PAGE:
EU could still undermine its own objectives on whistleblower protection

06/02/19 – It is now crunch time as the European Commission, the European Parliament and the European Council engage in trilogue negotiations to agree the final text of the EU draft directive on the protection of whistleblowers.

WIN presents, courtesy of Tom Devine, Legal Director of the Government Accountability Project, an analysis of the European Council’s agreed position published on the 29th January 2019. This is what the Council is taking into the negotiations and it is much further away from the European Parliament’s position on the fundamental issue of protecting those who report information directly to competent authorities than we had hoped or can understand.

This Legal Brief explains exactly what the problems are and why enforcing mandatory internal reporting is as bad for business as it is for individuals who want to speak up about wrongdoing, even directly to their employers!

Not only does the European Council retain and reinforce the structural problems of mandatory internal reporting  – originally included by the Commission but removed by Parliament in its proposal! – it has added its own poison pills:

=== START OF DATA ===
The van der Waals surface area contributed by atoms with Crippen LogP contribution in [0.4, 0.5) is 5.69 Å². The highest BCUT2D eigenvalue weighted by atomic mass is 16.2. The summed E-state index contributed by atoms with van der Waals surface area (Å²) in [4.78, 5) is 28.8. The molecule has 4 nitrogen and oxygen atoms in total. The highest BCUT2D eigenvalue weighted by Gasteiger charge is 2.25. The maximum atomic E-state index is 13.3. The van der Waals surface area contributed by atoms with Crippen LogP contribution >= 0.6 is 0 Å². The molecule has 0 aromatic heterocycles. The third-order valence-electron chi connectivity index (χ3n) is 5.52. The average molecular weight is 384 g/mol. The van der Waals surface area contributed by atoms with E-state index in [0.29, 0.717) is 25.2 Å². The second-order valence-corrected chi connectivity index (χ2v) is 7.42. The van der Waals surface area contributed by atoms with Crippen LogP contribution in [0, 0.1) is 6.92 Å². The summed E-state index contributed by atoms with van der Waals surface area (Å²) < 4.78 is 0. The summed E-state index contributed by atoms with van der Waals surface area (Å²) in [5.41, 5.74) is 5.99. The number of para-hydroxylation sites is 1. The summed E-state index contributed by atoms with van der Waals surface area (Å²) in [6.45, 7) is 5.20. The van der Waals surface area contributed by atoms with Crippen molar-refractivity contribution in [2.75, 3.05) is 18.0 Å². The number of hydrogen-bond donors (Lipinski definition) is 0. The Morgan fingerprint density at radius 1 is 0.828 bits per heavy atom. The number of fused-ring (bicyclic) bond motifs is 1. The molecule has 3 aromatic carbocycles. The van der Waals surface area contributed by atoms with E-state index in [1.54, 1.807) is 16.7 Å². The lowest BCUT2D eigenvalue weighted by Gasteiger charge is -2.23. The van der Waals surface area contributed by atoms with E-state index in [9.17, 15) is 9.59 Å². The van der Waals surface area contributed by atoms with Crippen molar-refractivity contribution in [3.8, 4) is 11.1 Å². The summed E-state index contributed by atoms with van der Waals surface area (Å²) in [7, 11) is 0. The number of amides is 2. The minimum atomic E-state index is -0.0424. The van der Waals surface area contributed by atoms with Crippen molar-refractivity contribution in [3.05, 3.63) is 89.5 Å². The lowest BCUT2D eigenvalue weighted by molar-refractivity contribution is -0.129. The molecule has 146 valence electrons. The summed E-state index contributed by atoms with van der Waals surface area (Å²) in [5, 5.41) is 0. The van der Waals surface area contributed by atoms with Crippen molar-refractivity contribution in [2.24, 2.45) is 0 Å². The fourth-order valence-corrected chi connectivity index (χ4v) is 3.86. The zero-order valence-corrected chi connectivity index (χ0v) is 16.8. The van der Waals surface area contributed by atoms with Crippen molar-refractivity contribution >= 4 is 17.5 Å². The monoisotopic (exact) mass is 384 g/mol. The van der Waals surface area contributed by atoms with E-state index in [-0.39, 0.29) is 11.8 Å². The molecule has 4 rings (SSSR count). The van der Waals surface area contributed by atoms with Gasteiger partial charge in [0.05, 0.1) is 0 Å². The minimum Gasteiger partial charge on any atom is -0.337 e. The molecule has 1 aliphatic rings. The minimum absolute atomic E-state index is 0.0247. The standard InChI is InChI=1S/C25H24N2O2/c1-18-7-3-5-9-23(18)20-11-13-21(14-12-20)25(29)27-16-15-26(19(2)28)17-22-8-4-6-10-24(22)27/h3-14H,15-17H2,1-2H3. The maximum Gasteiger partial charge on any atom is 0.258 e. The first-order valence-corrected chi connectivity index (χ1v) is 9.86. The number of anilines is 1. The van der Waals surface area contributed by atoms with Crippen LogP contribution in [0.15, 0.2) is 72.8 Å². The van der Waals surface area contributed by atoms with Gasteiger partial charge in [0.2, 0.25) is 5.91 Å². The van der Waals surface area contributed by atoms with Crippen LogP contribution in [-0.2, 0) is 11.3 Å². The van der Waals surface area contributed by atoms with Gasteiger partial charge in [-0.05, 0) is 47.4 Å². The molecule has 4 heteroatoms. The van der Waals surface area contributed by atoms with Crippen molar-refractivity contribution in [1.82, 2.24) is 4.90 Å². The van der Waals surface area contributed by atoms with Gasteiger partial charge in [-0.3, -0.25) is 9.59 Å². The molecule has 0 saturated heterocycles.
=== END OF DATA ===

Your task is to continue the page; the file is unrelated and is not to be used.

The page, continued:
• restoring vulnerability to obstruction of justice by canceling the clear right to make external disclosures to government authorities immediately;
  • adding an unprecedented subjective test as a prerequisite for the liability shield: the whistleblower not only must prove a reasonable belief of misconduct but also that his or her specific whistleblowing was necessary to reveal it;
  • effectively cancelling the liability shield while adding an unprecedented prerequisite for protected speech — that evidence was lawfully obtained, not just lawfully disclosed. Significantly, this will put the whistleblower on trial in every case, having to win that battle before being able to challenge any retaliation against them for having reported the actual wrongdoing; and
  • finally, by imposing a subjective, unreviewable, open-ended national security loophole giving each nation the option to cancel the Directive’s public freedom of expression rights